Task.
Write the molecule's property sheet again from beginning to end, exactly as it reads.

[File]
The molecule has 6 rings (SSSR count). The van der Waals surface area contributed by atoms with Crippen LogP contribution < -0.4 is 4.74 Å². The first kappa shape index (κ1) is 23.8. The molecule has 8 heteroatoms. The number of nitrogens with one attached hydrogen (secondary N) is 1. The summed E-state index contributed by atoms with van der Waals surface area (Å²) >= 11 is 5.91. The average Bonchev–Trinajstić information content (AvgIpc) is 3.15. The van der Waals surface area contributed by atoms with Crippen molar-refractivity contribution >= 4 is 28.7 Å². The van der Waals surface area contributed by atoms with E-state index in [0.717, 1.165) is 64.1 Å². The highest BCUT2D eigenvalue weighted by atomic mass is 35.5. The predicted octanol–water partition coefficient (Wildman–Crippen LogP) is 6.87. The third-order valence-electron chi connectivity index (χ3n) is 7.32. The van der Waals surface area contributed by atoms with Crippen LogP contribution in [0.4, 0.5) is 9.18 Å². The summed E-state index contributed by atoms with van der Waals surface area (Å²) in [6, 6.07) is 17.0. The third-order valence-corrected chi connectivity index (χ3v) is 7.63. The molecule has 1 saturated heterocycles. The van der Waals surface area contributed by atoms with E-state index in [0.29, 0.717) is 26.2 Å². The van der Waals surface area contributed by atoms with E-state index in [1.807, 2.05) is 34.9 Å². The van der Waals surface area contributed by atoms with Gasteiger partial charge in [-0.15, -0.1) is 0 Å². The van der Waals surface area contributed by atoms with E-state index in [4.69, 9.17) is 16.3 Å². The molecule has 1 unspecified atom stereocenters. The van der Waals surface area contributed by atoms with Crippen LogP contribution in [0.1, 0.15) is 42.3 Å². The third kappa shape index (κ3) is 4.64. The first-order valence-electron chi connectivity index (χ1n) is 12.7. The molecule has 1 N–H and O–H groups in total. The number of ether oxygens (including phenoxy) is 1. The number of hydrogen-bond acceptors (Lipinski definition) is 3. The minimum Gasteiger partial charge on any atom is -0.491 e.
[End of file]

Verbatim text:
The molecule has 6 rings (SSSR count). The van der Waals surface area contributed by atoms with Crippen LogP contribution < -0.4 is 4.74 Å². The first kappa shape index (κ1) is 23.8. The molecule has 8 heteroatoms. The number of nitrogens with one attached hydrogen (secondary N) is 1. The summed E-state index contributed by atoms with van der Waals surface area (Å²) >= 11 is 5.91. The average Bonchev–Trinajstić information content (AvgIpc) is 3.15. The van der Waals surface area contributed by atoms with Crippen molar-refractivity contribution >= 4 is 28.7 Å². The van der Waals surface area contributed by atoms with E-state index in [0.717, 1.165) is 64.1 Å². The highest BCUT2D eigenvalue weighted by atomic mass is 35.5. The predicted octanol–water partition coefficient (Wildman–Crippen LogP) is 6.87. The third-order valence-electron chi connectivity index (χ3n) is 7.32. The van der Waals surface area contributed by atoms with Crippen LogP contribution in [0.4, 0.5) is 9.18 Å². The summed E-state index contributed by atoms with van der Waals surface area (Å²) in [6, 6.07) is 17.0. The third-order valence-corrected chi connectivity index (χ3v) is 7.63. The molecule has 1 saturated heterocycles. The van der Waals surface area contributed by atoms with E-state index in [0.29, 0.717) is 26.2 Å². The van der Waals surface area contributed by atoms with E-state index in [1.807, 2.05) is 34.9 Å². The van der Waals surface area contributed by atoms with Gasteiger partial charge in [-0.15, -0.1) is 0 Å². The van der Waals surface area contributed by atoms with E-state index in [4.69, 9.17) is 16.3 Å². The molecule has 1 unspecified atom stereocenters. The van der Waals surface area contributed by atoms with Crippen LogP contribution in [0.1, 0.15) is 42.3 Å². The third kappa shape index (κ3) is 4.64. The first-order valence-electron chi connectivity index (χ1n) is 12.7. The molecule has 1 N–H and O–H groups in total. The number of ether oxygens (including phenoxy) is 1. The number of hydrogen-bond acceptors (Lipinski definition) is 3. The minimum Gasteiger partial charge on any atom is -0.491 e.